Verse 8. "So will I sing praise unto thy name for evher " - For the benefits which I have received, and hope to receive endlessly from thee, I will to all perpetuity praise thee.
"That I may daily perform my vows. " - While I live, I shall µwy µwy yom, yom, "day by day," each day as it succeeds, render to thee my vows-act according to what I have often purposed, and as often promised. The Chaldee ends remarkably: "Thus I will praise thy name for ever, when I shall perform my vows in the day of the rederaption of Israel; and in the day in which the King Messiah shall be anointed, that he may reign." The ancient Jews were full of the expectation of the Messiah; the Jews of the present day have given up their hope.
ANALYSIS OF THE SIXTY-FIRST PSALM
The author of this Psalm prays and vows perpetual service to God. It is composed of two parts: - I. His prayer, ver. 1-3.
II. His vow, ver. 4-8.
He begins with a prayer, in which he begs: - 1. Audience: "Hear my cry, O God; attend unto my prayer," ver. 1.
2. The reason to enforce it.
1. He was in banishment, in the farther part of the land of Judah: "From the end of the earth will I cry unto thee." 2. He was in extremity: "When my heart is overwhelmed." 3. For defense: "Lead me to the rock that is higher than I;" that is, To some safe and defenced place to which my enemies may have no access, whither without thy help I cannot ascend.
And he adds a reason to this part of his prayer drawn from his own experience: "For thou hast been a shelter for me, and a strong tower from the enemy." His faith now presents him as delivered; and, therefore, he vows: - 1. "I will abide in thy tabernacle for ever." I will return, and adore thee in thy temple.
2. "I will trust in the covert of thy wings." He alludes to the cherubim, whose wings cover the ark.
And for this he assigns many reasons also: - 1. "For thou, O God, hast heard my vows," i.e., my prayers.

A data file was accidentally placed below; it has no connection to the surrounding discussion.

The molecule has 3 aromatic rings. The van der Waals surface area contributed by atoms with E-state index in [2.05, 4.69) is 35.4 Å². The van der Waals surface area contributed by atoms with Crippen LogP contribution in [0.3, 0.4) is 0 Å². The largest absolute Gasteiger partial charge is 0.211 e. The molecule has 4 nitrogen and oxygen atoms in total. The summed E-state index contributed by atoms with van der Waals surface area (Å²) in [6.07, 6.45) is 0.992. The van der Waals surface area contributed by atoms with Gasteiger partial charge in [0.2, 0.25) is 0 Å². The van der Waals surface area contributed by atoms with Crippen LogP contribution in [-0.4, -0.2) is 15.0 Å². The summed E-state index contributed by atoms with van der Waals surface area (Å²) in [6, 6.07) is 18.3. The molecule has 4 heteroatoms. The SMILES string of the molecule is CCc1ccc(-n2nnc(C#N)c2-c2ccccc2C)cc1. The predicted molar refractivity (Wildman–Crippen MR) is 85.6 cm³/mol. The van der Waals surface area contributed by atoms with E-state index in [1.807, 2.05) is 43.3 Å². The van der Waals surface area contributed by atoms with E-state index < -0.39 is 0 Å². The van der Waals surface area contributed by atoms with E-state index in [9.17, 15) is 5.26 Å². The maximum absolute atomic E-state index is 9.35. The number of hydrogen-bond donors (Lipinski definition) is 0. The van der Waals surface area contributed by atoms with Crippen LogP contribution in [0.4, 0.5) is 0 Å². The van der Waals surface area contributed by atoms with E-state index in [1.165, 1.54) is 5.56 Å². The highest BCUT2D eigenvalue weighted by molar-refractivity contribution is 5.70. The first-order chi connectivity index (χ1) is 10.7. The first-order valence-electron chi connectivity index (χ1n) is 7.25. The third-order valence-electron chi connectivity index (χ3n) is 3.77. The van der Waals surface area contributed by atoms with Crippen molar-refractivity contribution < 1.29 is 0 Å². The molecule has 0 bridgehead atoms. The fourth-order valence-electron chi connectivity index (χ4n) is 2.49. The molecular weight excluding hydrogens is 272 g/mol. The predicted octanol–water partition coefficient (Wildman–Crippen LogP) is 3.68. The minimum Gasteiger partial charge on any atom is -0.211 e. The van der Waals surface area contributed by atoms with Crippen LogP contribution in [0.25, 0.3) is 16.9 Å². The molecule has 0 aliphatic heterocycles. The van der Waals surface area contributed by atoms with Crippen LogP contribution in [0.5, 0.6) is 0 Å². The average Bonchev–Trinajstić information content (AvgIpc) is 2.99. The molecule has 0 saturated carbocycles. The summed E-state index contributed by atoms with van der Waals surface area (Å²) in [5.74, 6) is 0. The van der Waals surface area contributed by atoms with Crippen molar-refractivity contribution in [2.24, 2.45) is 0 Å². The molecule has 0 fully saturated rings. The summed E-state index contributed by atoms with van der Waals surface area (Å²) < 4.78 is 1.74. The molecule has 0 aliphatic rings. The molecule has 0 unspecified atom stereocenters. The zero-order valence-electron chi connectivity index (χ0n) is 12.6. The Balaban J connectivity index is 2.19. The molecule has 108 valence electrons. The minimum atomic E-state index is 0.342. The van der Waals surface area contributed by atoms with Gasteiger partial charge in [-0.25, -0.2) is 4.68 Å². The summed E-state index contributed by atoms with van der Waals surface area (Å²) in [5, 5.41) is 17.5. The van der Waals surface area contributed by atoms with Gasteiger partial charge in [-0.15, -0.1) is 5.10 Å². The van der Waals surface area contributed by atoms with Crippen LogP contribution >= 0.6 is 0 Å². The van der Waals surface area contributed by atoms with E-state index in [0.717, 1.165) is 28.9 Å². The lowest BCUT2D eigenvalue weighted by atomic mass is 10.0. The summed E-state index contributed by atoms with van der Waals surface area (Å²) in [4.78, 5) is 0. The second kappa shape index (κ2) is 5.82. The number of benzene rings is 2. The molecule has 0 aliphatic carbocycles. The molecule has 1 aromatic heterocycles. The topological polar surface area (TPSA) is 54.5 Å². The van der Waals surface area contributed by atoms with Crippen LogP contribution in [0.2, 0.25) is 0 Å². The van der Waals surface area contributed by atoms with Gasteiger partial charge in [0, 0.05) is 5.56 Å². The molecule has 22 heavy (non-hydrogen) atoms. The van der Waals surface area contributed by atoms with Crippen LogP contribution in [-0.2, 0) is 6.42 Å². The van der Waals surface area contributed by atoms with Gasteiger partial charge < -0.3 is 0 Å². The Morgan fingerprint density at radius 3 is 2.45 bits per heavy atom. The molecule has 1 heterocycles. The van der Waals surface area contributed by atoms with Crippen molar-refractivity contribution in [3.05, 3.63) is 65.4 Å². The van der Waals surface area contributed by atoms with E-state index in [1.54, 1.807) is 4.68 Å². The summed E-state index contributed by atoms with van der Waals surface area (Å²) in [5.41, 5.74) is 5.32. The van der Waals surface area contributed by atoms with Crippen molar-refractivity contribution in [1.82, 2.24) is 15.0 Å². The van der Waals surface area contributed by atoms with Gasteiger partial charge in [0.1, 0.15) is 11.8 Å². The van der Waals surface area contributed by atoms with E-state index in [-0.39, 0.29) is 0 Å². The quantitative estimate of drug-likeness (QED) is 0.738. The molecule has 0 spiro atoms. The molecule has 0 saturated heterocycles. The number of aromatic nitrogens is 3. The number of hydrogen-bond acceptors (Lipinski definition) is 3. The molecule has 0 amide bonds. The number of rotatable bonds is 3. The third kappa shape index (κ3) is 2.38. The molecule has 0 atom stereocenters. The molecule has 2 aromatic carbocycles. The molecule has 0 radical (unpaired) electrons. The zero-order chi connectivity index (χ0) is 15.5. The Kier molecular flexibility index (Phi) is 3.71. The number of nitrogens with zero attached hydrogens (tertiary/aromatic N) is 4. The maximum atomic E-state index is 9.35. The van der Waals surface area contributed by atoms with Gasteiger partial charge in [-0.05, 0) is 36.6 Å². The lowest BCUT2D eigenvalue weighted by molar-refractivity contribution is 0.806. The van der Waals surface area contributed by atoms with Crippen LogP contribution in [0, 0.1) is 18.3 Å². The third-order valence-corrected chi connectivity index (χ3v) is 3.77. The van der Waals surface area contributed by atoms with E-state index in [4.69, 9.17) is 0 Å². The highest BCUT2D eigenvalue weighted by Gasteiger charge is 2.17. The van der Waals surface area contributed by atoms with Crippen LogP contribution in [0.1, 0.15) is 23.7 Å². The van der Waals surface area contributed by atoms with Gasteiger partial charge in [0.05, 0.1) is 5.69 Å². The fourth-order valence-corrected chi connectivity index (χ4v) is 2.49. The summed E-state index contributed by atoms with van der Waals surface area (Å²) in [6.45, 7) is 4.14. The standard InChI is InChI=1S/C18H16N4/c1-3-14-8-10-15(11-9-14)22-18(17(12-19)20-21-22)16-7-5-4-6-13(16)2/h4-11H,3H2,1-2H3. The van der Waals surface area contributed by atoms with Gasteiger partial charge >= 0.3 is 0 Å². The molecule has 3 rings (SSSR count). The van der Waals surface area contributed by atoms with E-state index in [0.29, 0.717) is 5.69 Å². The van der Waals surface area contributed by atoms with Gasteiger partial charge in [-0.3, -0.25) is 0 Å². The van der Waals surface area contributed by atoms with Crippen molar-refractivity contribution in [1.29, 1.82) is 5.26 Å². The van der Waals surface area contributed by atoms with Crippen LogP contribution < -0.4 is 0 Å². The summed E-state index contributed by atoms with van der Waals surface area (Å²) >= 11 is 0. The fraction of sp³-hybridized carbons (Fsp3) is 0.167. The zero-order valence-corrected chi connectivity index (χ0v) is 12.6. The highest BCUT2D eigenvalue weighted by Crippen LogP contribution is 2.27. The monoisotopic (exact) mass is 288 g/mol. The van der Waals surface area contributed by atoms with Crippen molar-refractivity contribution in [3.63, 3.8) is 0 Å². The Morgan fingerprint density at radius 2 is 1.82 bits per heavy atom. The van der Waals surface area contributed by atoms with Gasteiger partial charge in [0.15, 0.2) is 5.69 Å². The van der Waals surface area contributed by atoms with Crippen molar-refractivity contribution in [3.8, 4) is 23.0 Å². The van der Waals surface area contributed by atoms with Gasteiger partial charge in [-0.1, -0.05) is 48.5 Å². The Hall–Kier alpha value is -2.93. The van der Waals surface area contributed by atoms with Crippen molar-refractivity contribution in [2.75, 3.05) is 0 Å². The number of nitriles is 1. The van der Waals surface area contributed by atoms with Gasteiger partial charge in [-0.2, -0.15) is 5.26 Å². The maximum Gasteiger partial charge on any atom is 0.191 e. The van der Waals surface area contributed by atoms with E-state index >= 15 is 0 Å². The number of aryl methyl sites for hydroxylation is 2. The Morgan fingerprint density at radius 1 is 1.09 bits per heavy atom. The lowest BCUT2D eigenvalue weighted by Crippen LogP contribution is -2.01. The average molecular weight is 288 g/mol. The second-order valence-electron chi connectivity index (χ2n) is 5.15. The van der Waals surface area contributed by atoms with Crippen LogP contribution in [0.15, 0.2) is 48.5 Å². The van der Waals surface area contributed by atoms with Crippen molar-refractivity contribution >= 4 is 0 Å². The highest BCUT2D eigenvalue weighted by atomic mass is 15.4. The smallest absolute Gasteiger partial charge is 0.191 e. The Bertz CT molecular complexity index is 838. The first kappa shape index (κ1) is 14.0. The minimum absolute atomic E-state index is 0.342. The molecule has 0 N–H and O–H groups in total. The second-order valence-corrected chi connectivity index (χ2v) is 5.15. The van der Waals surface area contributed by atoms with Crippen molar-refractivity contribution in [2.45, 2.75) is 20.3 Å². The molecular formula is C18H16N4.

2. "Thou hast given me the heritage of those that fear thy name; " made me king over thy people, and more fully performed to me the promise made to Abraham, in the land of Canaan.
3. "Thou wilt prolong the king's life." 4. "And his years," i.e., in his posterity, "as many generations;" of which the beginning of the next verse is the prediction. "He shall abide before God for ever." And now David, assuring himself of the crown, and that his posterity should inherit it, puts forth an earnest vote for that which should establish it: "O prepare mercy and truth, which may preserve him; i.e., me thy king;" for these two virtues, mercy, i.e., clemency, and truth, do commend a king, and make him dear to his subjects; for in the practice of these it is not possible that his government should be harsh, unjust, or tyrannical.
Which if it please God to bestow upon him, then he makes a new vow: "So will I sing praise unto thy name for ever." Though here this appears to be a new vow, yet he had vowed it before, and engaged to discharge; for in singing praise to God's name, he should but pay what by vow he had often undertaken: "I will sing praise unto thy name for ever, that I may daily perform my vows."